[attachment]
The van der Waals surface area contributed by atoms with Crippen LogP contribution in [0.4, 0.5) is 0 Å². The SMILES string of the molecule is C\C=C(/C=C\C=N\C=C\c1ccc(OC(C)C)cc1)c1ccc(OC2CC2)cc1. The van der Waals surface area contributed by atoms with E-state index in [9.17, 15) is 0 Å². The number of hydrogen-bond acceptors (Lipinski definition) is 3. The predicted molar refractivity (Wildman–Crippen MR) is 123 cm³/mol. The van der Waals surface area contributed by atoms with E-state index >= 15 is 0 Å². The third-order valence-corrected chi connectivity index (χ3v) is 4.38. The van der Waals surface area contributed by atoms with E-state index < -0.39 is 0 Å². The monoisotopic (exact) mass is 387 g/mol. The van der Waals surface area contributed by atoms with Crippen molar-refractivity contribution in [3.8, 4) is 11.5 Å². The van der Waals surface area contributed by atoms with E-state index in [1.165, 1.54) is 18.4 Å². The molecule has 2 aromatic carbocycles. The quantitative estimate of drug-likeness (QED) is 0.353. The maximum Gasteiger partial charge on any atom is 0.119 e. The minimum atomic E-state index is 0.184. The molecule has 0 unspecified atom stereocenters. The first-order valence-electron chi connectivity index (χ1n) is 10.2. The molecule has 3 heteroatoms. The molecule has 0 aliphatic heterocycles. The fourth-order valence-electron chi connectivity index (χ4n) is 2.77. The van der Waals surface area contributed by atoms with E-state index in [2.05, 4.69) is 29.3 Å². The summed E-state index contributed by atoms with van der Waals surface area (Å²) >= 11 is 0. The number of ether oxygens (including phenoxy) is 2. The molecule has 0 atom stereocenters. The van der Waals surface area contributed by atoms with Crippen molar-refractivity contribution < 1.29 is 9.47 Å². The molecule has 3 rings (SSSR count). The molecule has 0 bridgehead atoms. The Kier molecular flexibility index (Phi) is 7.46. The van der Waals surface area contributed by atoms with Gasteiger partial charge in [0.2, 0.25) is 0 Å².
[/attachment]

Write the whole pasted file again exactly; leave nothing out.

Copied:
The van der Waals surface area contributed by atoms with Crippen LogP contribution in [0.4, 0.5) is 0 Å². The SMILES string of the molecule is C\C=C(/C=C\C=N\C=C\c1ccc(OC(C)C)cc1)c1ccc(OC2CC2)cc1. The van der Waals surface area contributed by atoms with E-state index in [9.17, 15) is 0 Å². The number of hydrogen-bond acceptors (Lipinski definition) is 3. The predicted molar refractivity (Wildman–Crippen MR) is 123 cm³/mol. The van der Waals surface area contributed by atoms with E-state index >= 15 is 0 Å². The third-order valence-corrected chi connectivity index (χ3v) is 4.38. The van der Waals surface area contributed by atoms with E-state index < -0.39 is 0 Å². The monoisotopic (exact) mass is 387 g/mol. The van der Waals surface area contributed by atoms with Crippen molar-refractivity contribution in [3.8, 4) is 11.5 Å². The van der Waals surface area contributed by atoms with E-state index in [1.165, 1.54) is 18.4 Å². The molecule has 2 aromatic carbocycles. The quantitative estimate of drug-likeness (QED) is 0.353. The maximum Gasteiger partial charge on any atom is 0.119 e. The minimum atomic E-state index is 0.184. The molecule has 0 unspecified atom stereocenters. The first-order valence-electron chi connectivity index (χ1n) is 10.2. The molecule has 3 heteroatoms. The molecule has 0 aliphatic heterocycles. The fourth-order valence-electron chi connectivity index (χ4n) is 2.77. The van der Waals surface area contributed by atoms with E-state index in [2.05, 4.69) is 29.3 Å². The summed E-state index contributed by atoms with van der Waals surface area (Å²) >= 11 is 0. The number of ether oxygens (including phenoxy) is 2. The molecule has 0 atom stereocenters. The van der Waals surface area contributed by atoms with Crippen molar-refractivity contribution < 1.29 is 9.47 Å². The molecule has 3 rings (SSSR count). The molecule has 0 bridgehead atoms. The Kier molecular flexibility index (Phi) is 7.46. The van der Waals surface area contributed by atoms with Gasteiger partial charge in [0.2, 0.25) is 0 Å².